Goo Goo Dolls: Something for the Rest of Us


RIYL: Bryan Adams, The Plimsouls, Richard Marx

61luGSOu-WL._SCLZZZZZZZ_[1] The Goo Goo Dolls have, at this point, been an adult contemporary recording act longer than they were Buffalo’s answer to the Replacements, so the time has probably come to stop using each new album as an excuse to whine about how much cooler they used to be, and lament what might have been if only Superstar Car Wash had been a hit. At this point, everybody knows exactly what they’re going to get from a Goos record, and if you’re looking to the fellows who brought you “Iris” for hungover blue-collar rock, well…that’s your problem, not theirs.

What we have with Something for the Rest of Us, then, is what sounds like – please, Lord, let it be – the final step in the Goos’ decade-long sanding down of their old sound. They’ve been inching this direction since they released Dizzy Up the Girl in 1998; 2002’s Gutterflower and 2006’s Let Love In were each slightly slicker, duller versions of what came before them, and Something out-slicks and out-snoozes them all. According to John Rzeznik, the more tuneful Goo with the Bon Jovi pout, the songs on this album are supposed to address the trying times we’re living in, but if there’s any topicality here, it’s so buried in snuggly layers of radio-ready gloss that it hardly matters.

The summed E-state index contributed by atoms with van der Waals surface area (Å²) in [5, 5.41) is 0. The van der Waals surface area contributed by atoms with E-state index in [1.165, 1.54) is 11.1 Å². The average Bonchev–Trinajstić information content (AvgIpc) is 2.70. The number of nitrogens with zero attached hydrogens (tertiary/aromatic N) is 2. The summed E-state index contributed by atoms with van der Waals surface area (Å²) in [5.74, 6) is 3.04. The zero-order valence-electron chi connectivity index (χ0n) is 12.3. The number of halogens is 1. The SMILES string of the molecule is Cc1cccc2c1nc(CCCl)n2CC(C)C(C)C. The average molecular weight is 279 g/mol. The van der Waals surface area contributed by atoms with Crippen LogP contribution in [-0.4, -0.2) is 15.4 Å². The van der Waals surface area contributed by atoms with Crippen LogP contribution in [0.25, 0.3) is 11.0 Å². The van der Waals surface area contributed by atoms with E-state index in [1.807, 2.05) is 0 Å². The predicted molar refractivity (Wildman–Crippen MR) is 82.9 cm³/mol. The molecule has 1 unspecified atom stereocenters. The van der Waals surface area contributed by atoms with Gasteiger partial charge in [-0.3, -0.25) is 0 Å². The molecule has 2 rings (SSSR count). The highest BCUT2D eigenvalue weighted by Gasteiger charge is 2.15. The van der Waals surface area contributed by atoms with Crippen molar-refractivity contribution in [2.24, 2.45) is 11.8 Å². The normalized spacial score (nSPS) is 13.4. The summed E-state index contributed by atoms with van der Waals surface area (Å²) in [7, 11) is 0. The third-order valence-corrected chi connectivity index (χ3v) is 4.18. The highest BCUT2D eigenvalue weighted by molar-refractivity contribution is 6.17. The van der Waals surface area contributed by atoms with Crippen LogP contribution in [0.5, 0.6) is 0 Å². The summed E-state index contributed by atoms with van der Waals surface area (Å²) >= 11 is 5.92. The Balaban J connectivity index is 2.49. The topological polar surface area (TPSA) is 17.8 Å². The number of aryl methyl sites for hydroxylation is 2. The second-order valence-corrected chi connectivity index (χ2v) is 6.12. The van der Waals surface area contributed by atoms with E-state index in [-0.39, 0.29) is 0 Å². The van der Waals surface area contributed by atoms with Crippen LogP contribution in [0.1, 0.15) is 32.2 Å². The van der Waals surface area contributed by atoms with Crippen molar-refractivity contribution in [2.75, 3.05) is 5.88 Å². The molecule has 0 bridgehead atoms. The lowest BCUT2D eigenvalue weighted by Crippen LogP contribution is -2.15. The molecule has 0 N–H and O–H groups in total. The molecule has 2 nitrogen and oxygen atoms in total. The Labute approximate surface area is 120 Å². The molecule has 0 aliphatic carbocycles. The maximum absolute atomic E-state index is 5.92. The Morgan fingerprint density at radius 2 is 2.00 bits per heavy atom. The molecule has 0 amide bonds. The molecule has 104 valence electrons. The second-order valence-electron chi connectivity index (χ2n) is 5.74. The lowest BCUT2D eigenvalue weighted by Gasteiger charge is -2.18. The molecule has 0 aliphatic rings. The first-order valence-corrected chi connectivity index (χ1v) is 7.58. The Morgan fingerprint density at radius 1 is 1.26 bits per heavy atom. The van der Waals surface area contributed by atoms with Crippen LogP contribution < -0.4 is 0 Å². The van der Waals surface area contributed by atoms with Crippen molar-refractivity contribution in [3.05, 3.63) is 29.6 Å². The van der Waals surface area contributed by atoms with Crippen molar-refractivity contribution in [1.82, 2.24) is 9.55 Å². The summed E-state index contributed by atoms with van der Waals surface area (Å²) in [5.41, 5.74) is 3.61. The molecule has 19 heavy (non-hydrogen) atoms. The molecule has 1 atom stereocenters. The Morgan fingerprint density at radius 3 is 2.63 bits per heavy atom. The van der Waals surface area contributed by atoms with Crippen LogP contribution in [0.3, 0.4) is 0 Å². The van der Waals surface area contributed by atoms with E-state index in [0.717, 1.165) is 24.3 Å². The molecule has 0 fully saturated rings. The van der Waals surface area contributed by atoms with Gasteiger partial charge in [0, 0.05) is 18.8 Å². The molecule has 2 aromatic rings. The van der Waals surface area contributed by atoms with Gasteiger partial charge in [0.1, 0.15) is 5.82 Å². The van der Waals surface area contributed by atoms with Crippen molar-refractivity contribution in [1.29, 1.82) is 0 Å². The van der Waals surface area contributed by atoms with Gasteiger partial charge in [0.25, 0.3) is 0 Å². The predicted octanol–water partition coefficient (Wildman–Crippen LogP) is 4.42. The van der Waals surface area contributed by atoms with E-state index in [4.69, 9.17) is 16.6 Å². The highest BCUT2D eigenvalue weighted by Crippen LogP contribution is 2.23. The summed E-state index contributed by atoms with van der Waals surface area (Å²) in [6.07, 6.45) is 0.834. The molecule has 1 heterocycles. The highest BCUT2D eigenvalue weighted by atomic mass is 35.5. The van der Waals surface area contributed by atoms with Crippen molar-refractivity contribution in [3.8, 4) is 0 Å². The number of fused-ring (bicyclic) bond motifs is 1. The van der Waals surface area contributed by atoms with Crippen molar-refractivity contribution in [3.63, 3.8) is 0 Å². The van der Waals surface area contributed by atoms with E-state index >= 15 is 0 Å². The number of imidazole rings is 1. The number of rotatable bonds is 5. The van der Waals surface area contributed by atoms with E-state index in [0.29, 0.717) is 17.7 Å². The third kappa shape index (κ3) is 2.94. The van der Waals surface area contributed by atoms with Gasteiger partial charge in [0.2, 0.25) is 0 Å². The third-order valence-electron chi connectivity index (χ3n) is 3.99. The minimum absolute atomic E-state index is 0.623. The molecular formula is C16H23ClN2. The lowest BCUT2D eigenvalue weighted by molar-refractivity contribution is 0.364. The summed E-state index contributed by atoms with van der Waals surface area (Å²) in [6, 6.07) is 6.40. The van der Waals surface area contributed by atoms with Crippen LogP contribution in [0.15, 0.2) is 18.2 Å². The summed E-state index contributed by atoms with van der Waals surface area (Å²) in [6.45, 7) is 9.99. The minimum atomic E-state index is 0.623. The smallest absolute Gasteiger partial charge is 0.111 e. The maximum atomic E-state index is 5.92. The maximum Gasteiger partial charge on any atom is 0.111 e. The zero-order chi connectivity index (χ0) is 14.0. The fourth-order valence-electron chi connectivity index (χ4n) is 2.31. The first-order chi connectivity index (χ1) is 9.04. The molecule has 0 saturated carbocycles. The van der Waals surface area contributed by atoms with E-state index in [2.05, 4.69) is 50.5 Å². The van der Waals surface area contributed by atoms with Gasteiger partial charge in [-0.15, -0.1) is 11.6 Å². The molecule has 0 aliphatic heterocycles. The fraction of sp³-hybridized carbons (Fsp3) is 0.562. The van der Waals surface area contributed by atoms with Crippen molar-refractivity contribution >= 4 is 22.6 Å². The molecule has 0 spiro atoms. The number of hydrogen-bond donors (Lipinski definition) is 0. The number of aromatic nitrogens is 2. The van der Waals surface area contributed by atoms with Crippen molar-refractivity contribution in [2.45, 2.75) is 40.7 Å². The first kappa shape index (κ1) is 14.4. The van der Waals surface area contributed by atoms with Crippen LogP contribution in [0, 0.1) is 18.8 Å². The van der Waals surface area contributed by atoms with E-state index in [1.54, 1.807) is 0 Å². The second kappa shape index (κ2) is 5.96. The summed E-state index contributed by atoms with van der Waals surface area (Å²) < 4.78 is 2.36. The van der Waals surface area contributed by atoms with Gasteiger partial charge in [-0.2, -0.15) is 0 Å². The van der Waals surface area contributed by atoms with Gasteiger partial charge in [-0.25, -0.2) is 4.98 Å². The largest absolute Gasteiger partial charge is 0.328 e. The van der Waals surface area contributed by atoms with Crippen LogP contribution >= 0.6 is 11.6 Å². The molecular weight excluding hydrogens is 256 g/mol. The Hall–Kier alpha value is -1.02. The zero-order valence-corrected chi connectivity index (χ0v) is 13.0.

When it comes to the Goo Goo Dolls, all that matters anymore is the ratio of sweeping Rzeznik power ballads (ten) to slightly punkier, slightly snottier Robby Takac rockers (two), and how soothing/vaguely dramatic it’ll sound in your car while you’re driving home from a long day of answering phones or filling out spreadsheets (very). There isn’t a line, chord, or cymbal crash that will change your life, or hit you anywhere but the soft, nougaty part of your cerebral cortex where you hide your secret affection for Lifehouse and Three Doors Down. It’s a very boring album, in other words, but who needs excitement? Excitement is messy, and it doesn’t have Rzeznik’s artfully tousled hair. (Warner Bros. 2010)

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